Holding an important place in the history of Union, MS is the former stagecoach inn first owned by Neshoba/Newton County pioneer Wesley Boler. Mr. Boler hired his son-in-law, Norfleet Staton, to build a new two story house in 1856. The construction can be dated by a letter Norfleet Staton wrote to his father Ennis in North Carolina on August 10, 1856. A transcript of that letter was sent to me by the late Polly Staton Barrick, who was also in possession of the tools her g-grandfather used to build the house. Staton wrote, "I am bilding a house for my old father law 46 by 38, 2 story high. I think I will make 150 or 200 dollars by crismas father."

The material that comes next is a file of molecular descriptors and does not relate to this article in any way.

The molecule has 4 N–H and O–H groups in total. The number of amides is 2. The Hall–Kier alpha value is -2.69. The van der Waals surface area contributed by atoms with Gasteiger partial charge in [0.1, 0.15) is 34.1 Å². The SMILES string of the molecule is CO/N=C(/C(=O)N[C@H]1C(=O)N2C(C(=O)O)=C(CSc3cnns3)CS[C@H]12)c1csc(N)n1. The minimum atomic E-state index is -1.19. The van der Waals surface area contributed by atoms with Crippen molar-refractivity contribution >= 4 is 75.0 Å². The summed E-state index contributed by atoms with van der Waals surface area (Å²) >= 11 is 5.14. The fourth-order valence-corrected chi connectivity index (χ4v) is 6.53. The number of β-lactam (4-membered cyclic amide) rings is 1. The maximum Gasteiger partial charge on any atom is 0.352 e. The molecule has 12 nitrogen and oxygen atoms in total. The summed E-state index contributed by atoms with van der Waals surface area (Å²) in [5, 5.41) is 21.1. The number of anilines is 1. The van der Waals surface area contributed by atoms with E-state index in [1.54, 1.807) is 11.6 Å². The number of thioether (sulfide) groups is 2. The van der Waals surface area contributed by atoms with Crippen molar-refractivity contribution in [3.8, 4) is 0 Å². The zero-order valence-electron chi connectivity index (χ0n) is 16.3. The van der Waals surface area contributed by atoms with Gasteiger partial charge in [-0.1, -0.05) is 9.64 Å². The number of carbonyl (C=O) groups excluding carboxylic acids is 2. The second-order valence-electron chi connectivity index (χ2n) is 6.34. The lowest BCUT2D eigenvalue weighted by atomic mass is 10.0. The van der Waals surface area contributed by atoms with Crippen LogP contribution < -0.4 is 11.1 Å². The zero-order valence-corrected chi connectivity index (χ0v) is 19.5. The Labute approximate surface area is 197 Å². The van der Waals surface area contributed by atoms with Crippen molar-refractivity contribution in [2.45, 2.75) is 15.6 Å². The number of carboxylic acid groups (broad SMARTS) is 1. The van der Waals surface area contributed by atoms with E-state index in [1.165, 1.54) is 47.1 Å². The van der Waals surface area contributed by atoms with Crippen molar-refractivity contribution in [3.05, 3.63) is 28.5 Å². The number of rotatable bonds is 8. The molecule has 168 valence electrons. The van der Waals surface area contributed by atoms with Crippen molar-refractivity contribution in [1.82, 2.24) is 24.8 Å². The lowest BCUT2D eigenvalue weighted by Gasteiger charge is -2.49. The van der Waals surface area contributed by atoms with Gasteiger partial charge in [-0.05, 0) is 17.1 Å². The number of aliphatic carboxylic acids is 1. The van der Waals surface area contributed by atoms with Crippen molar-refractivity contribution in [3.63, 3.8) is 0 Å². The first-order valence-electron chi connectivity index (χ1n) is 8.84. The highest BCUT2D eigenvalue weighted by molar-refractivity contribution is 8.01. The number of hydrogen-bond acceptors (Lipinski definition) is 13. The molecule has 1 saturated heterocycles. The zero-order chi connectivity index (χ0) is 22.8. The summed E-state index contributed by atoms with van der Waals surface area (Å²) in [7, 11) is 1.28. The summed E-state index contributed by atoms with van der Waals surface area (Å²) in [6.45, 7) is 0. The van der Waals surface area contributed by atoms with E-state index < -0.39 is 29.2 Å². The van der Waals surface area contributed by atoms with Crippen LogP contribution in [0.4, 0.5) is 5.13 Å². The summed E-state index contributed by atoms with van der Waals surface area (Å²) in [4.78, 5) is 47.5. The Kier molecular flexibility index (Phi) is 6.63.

The Civil War came to Boler's Inn in the form of General Sherman, who quartered his men around the building. According to local legend, Sherman didn't burn the town of Union because of it's name. Little did Sherman know that Wesley Boler's sons and son-in-law were away fighting for the Confederacy. Boler's third son James was killed in the Siege of Vicksburg. Another long told local story indicates a wounded pay master spent the night in the inn. Before morning he died, having buried his payroll during the night. Treasure hunters have searched in vain for that long hidden payroll during the many years that have now passed.